China is committing ethnic cleansing in Xinjiang – it's time for the world to stand up
  • Mon, 11/05/2018 - 00:00

Frances Eve
Fri 2 Nov 2018 20.00 EDT

Now is the time to act on China’s human rights abuses in Xinjiang. China’s efforts to destroy the ethnic Uighur identity through mass internment camps and militarised surveillance must be raised loudly and clearly condemned during a UN human rights review of China on Tuesday in Geneva.

Countries afraid of standing up to China on their own can speak out on 6 November on a UN platform, known as the universal periodic review (UPR), where all countries equally take turns to be scrutinised by their peers about every four years. The UPR tests UN member states’ commitment to promoting and protecting human rights, but more pragmatically, it gives governments a shield to protect themselves when speaking up.

These countries are at less risk of China angrily cutting economic or political ties if they criticise its policies in Xinjiang as a part of a UN process. As peers, their opinion carries more weight with the Chinese government than the NGOs, journalists, and academics who have been sounding the alarm for months. A clear, collective voice from dozens of countries at this critical juncture in China’s crackdown on Xinjiang could make the Chinese government pause and rethink its approach.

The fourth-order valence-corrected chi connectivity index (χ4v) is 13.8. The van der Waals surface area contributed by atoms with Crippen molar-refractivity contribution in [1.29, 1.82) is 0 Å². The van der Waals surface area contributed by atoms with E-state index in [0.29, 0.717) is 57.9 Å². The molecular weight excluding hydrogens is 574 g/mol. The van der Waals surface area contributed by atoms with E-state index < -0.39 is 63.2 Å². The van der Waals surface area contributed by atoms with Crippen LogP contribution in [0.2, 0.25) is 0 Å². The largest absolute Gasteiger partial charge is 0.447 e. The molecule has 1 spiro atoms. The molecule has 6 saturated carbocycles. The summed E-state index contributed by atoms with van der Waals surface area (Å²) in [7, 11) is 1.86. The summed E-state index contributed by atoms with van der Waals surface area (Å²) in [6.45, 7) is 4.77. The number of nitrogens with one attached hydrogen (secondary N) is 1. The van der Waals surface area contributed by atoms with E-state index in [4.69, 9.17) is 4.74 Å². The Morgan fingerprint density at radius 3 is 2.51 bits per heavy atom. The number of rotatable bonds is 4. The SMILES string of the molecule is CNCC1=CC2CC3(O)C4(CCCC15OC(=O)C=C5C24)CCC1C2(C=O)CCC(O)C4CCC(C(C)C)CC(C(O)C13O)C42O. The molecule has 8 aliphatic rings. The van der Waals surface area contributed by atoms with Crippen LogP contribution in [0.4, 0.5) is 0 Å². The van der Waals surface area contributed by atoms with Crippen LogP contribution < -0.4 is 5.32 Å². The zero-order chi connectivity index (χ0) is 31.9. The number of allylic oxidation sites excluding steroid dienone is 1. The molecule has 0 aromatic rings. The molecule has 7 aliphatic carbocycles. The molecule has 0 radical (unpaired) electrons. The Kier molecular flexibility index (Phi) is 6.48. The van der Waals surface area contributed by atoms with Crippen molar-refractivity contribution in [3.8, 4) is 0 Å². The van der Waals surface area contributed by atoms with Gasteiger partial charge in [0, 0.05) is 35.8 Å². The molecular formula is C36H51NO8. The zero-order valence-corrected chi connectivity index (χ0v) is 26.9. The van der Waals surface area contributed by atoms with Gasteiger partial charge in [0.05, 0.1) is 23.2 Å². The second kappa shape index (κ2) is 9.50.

So far, governments have been slow to react to the human rights disaster in China’s far western Xinjiang region. Its sheer scale demands immediate international action. An estimated one million Uighurs and other Muslims minorities are believed to be held in extra-legal detention centres in Xinjiang because of their ethno-religious identity, with torture and ill-treatment rife in the camps. Authorities in partnership with tech companies have developed and deployed dystopian surveillance technologies to turn the rest of Xinjiang into an open-air prison.

In August, the UN committee on racial discrimination described Xinjiang as a “massive internment camp shrouded in secrecy”. The US congressional-executive commission on China said the Chinese government’s policies in Xinjiang might amount to crimes against humanity. The UK government recently confirmed reports of internment camps for Uighur Muslims following a visit to the region by British diplomats.